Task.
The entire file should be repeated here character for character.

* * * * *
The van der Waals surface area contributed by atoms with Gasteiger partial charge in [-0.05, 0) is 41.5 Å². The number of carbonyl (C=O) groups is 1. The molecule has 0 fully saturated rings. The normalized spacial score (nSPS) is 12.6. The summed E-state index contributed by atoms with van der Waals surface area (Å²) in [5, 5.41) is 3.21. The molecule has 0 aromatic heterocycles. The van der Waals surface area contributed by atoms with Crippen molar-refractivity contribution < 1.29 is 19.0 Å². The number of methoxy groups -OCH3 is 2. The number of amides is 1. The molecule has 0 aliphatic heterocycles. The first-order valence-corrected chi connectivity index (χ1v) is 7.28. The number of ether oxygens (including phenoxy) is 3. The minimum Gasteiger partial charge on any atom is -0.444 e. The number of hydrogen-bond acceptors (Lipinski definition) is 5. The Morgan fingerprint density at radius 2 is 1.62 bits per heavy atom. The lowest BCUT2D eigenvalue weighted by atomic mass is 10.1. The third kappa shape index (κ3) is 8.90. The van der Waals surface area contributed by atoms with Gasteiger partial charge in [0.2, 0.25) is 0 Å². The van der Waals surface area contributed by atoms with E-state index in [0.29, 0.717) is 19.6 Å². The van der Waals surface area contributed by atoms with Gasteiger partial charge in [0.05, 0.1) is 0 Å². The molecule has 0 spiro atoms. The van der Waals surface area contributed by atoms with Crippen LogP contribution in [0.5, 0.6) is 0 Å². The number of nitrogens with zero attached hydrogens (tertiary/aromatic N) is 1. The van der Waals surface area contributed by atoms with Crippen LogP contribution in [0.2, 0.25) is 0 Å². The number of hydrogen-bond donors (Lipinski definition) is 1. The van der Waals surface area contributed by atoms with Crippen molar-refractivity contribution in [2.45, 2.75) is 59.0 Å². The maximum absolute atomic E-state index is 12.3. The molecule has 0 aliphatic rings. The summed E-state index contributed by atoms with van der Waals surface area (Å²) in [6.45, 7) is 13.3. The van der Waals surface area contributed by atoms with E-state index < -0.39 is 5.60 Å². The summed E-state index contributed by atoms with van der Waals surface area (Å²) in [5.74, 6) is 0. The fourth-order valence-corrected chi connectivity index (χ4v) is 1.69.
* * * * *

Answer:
The van der Waals surface area contributed by atoms with Gasteiger partial charge in [-0.05, 0) is 41.5 Å². The number of carbonyl (C=O) groups is 1. The molecule has 0 fully saturated rings. The normalized spacial score (nSPS) is 12.6. The summed E-state index contributed by atoms with van der Waals surface area (Å²) in [5, 5.41) is 3.21. The molecule has 0 aromatic heterocycles. The van der Waals surface area contributed by atoms with Crippen molar-refractivity contribution < 1.29 is 19.0 Å². The number of methoxy groups -OCH3 is 2. The number of amides is 1. The molecule has 0 aliphatic heterocycles. The first-order valence-corrected chi connectivity index (χ1v) is 7.28. The number of ether oxygens (including phenoxy) is 3. The minimum Gasteiger partial charge on any atom is -0.444 e. The number of hydrogen-bond acceptors (Lipinski definition) is 5. The Morgan fingerprint density at radius 2 is 1.62 bits per heavy atom. The lowest BCUT2D eigenvalue weighted by atomic mass is 10.1. The third kappa shape index (κ3) is 8.90. The van der Waals surface area contributed by atoms with Gasteiger partial charge in [0.2, 0.25) is 0 Å². The van der Waals surface area contributed by atoms with E-state index in [0.29, 0.717) is 19.6 Å². The van der Waals surface area contributed by atoms with Gasteiger partial charge in [0.05, 0.1) is 0 Å². The molecule has 0 spiro atoms. The van der Waals surface area contributed by atoms with Crippen LogP contribution in [0.5, 0.6) is 0 Å². The number of nitrogens with zero attached hydrogens (tertiary/aromatic N) is 1. The van der Waals surface area contributed by atoms with Crippen LogP contribution in [0.2, 0.25) is 0 Å². The number of hydrogen-bond donors (Lipinski definition) is 1. The van der Waals surface area contributed by atoms with Crippen molar-refractivity contribution in [2.45, 2.75) is 59.0 Å². The maximum absolute atomic E-state index is 12.3. The molecule has 0 aliphatic rings. The summed E-state index contributed by atoms with van der Waals surface area (Å²) in [6.45, 7) is 13.3. The van der Waals surface area contributed by atoms with E-state index < -0.39 is 5.60 Å². The summed E-state index contributed by atoms with van der Waals surface area (Å²) in [5.74, 6) is 0. The fourth-order valence-corrected chi connectivity index (χ4v) is 1.69.